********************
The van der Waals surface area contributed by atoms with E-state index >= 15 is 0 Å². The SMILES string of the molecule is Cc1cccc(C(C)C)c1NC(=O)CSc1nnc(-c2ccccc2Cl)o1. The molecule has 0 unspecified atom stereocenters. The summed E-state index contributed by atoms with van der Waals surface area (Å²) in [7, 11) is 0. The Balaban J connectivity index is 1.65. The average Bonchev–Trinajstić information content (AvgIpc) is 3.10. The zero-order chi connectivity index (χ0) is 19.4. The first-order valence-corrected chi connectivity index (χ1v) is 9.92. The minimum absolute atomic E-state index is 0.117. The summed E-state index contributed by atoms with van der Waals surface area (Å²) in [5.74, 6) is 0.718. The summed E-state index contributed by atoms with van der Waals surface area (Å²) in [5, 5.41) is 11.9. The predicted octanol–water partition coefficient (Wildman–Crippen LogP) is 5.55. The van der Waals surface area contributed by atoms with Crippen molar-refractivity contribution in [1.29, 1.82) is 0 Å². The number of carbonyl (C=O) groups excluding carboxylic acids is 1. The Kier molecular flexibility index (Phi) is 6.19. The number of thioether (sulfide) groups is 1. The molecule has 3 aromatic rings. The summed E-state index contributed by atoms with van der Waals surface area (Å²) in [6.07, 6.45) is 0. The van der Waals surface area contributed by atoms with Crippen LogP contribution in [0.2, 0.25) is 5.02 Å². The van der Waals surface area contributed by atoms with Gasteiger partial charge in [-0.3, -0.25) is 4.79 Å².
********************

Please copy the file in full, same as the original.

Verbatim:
The van der Waals surface area contributed by atoms with E-state index >= 15 is 0 Å². The SMILES string of the molecule is Cc1cccc(C(C)C)c1NC(=O)CSc1nnc(-c2ccccc2Cl)o1. The molecule has 0 unspecified atom stereocenters. The summed E-state index contributed by atoms with van der Waals surface area (Å²) in [7, 11) is 0. The Balaban J connectivity index is 1.65. The average Bonchev–Trinajstić information content (AvgIpc) is 3.10. The zero-order chi connectivity index (χ0) is 19.4. The first-order valence-corrected chi connectivity index (χ1v) is 9.92. The minimum absolute atomic E-state index is 0.117. The summed E-state index contributed by atoms with van der Waals surface area (Å²) in [5.74, 6) is 0.718. The summed E-state index contributed by atoms with van der Waals surface area (Å²) in [5, 5.41) is 11.9. The predicted octanol–water partition coefficient (Wildman–Crippen LogP) is 5.55. The van der Waals surface area contributed by atoms with Crippen molar-refractivity contribution in [1.29, 1.82) is 0 Å². The number of carbonyl (C=O) groups excluding carboxylic acids is 1. The Kier molecular flexibility index (Phi) is 6.19. The number of thioether (sulfide) groups is 1. The molecule has 3 aromatic rings. The summed E-state index contributed by atoms with van der Waals surface area (Å²) in [6.07, 6.45) is 0. The van der Waals surface area contributed by atoms with Crippen LogP contribution in [0.2, 0.25) is 5.02 Å². The van der Waals surface area contributed by atoms with Gasteiger partial charge in [-0.3, -0.25) is 4.79 Å².